18 January 2002
Opinion - Other (Bad)
For the "Commission on the Future of the US Aerospace Industry”
An open letter
By Michael Urban

NASA is the only government agency exempt from the Federal Acquisition Regulations (FAR).

This exemption is allowing NASA to conduct activities that suppress development of the US commercial space industry. They enter into contracting arrangements that prevent open competition in the commercial space industry. This has been a continuous problem for commercial space ventures.

A search of the on-line FAR document on the word "NASA" produces 21 references that specifically exclude NASA from regulations that apply to all other agencies. These exemptions allow practices that create commercial monopolies, eliminate competition, and obscure responsibilities. No other government agency has specific exemptions from FAR. Initially, NASA made the case that their procurement process was so technical that they needed to create a unique procedure. However, other organizations, like the National Science Foundation, have conducted commercial activities that are just as technically and scientifically complex as NASA, and they manage to do so without special benefits. And if national security is the issue, then maybe NASA should consolidate with the Department of Defense. Then they would comply with the formal defense acquisition regulations.

The current practice of allowing NASA exemptions is damaging to the commercial sector and wasteful for the government. These special exemptions have allowed NASA to exert a damaging influence on the development of the commercial space industry. They have suppressed the development of competing organizations.

A clear example of this problem is Beal Aerospace. In his testimony before Congress (May 20, 1999, to the subcommittee on Science, Technology, and Space of the Senate Committee on Commerce, Science, and Transportation), Andrew Beal (CEO) clearly identified the problems this causes for commercial space ventures. "Government actions might improperly tilt the playing field by rewarding or penalizing various competitors, essentially predetermining the winners and losers." Later, after the demise of Beal Aerospace, Beal was quoted as saying, "When Congress and NASA targeted $10 billion to fund competing launch systems, we threw in the towel. We simply could not compete with such government funded boondoggles." This type of intervention in the private sector is causing serious damage to the free enterprise system.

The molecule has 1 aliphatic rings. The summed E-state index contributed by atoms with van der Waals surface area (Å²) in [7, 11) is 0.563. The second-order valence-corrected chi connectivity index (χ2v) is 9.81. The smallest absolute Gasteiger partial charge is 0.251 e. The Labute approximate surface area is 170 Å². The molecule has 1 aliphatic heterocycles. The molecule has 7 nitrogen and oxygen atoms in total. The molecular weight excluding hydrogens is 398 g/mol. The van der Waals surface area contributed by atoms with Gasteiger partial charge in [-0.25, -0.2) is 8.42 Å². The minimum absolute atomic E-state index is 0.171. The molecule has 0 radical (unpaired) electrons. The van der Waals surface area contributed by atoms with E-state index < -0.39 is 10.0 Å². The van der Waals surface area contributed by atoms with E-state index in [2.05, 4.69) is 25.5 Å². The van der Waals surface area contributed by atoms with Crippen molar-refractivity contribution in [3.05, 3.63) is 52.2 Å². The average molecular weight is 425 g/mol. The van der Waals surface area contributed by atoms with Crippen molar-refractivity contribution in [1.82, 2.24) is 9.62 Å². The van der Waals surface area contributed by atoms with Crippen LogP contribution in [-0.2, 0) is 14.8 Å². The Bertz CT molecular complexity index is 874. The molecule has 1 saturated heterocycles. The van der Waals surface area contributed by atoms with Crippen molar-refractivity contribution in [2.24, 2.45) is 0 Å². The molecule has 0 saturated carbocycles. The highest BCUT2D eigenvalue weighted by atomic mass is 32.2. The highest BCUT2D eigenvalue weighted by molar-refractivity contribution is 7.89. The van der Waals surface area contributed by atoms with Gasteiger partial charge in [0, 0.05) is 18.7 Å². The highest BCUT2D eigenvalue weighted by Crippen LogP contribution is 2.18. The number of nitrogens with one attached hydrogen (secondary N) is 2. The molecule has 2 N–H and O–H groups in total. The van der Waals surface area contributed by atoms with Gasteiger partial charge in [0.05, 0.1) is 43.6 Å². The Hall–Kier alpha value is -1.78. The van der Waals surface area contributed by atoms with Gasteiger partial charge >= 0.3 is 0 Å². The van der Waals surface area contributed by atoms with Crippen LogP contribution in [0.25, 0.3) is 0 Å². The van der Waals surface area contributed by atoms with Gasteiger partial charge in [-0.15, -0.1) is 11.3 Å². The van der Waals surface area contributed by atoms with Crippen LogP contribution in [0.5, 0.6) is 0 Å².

The only possible solution to this problem is to eliminate these exemptions, which were developed at a time when NASA had a different mission and goals, when there was no commercial space industry that could be damaged. But times have changed. The future of the US commercial space industry is dependent upon the elimination of these anti-competitive practices by NASA. The Commission should make every effort to recommend that these exemptions be eliminated so that NASA complies with the same FAR directives that apply to all other government agencies.

Please include this issue in your final recommendations on changes that would benefit the US commercial space industry. I would be happy to provide more details on this issue if necessary. Feel free to contact me at any time at Mru3@hotmail.com
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18 January 2002
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